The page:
In this week’s episode of The Bull & The Bear podcast, I tell you why you should avoid the highly anticipated Robinhood IPO.
I’m not a big fan of investing in initial public offerings (IPOs) when they first hit the market.
There’s always a pop in the share price because, after an IPO, only about 10% to 20% of total shares are traded at first.
It’s not until the lockup period ends — usually 180 days after the IPO prices, when insider shares open to the broader market — that you get a feel for the long-term performance of an IPO stock.
Because so few total shares are traded at first, there is much higher demand for supply. Thus the stock price inflates.
And demand for the Robinhood IPO will be astronomical after the online brokerage dominated headlines (good and bad) over the last year or so.
In this episode of The Bull & The Bear, I look at Robinhood’s upcoming IPO and show that, while attractive, you should stay away.
Big Questions Before the Robinhood IPO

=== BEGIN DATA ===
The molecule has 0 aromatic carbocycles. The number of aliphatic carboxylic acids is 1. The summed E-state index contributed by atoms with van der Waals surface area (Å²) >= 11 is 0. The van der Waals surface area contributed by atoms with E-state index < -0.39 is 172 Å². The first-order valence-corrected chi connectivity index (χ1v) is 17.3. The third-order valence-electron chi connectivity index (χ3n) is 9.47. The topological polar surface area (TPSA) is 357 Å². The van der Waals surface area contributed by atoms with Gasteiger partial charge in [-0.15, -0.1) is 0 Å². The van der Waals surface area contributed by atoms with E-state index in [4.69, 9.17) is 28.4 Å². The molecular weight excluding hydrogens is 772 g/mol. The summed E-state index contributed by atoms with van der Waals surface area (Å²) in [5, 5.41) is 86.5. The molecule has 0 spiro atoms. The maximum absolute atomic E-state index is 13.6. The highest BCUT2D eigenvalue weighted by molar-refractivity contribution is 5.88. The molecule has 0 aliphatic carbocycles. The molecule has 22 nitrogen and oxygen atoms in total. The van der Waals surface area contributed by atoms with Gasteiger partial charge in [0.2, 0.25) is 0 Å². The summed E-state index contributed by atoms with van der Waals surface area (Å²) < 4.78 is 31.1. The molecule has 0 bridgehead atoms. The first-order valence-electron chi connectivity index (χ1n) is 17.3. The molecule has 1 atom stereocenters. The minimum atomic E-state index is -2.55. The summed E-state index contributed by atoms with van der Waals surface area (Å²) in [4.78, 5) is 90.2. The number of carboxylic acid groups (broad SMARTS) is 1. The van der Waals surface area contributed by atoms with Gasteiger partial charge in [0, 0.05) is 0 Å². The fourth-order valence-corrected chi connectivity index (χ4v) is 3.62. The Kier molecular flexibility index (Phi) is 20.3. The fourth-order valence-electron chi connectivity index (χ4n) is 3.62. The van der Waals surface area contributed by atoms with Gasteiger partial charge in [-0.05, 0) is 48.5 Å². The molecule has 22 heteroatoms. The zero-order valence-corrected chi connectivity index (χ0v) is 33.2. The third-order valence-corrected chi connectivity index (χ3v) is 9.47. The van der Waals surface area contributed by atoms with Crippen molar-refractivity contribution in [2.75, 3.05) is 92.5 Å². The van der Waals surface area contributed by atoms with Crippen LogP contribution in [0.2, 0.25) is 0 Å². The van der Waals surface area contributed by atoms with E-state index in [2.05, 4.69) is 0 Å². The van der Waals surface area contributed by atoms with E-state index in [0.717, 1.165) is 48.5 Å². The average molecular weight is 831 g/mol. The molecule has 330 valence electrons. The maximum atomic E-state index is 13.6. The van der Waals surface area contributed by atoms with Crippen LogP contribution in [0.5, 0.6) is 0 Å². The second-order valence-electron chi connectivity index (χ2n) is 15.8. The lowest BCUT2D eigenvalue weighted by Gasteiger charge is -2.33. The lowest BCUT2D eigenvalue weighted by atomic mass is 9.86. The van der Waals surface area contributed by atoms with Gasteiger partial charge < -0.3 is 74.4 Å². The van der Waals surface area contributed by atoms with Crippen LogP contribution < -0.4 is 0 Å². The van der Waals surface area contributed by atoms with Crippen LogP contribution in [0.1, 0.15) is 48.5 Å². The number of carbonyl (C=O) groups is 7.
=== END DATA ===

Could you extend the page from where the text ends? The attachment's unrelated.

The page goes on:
Let me preface this by telling you I started a trading account with Robinhood when I started trading a few years ago.
It was the perfect platform for retail investors like me who didn’t have thousands of dollars to open an account with larger trading firms like TD Ameritrade or Charles Schwab. Plus, commission-free trading is hard to beat!
In late 2020, Robinhood got caught up in the “meme stock” craze that sent thousands of retail investors into buying companies like GameStop Corp. (NYSE: GME) and AMC Entertainment Holdings Inc. (NYSE: AMC).
Some actions taken by Robinhood at the height of this craze left a bad taste in some users’ mouths — mine included.
Do positives overshadow some questionable practices and make the Robinhood IPO one you should to invest in?
I’m going to tell you in this week’s episode of The Bull & The Bear.
Pro tip: Chief investment strategist Adam O’Dell is bullish on biotech. I urge you to check out Adam’s presentation on what he calls “Imperium.” He’s confident this DNA trend has the potential to be bigger than internet stocks in the ’90s. Click here to find out more, including the details on how to access Adam’s top four DNA stocks to buy today.
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Matt Clark, CMSA®
Research Analyst, Money & Markets
Matt Clark is the research analyst for Money & Markets. He is a certified Capital Markets & Securities Analyst with the Corporate Finance Institute and a contributor to Seeking Alpha. Prior to joining Money & Markets, he was a journalist and editor for 25 years, covering college sports, business and politics.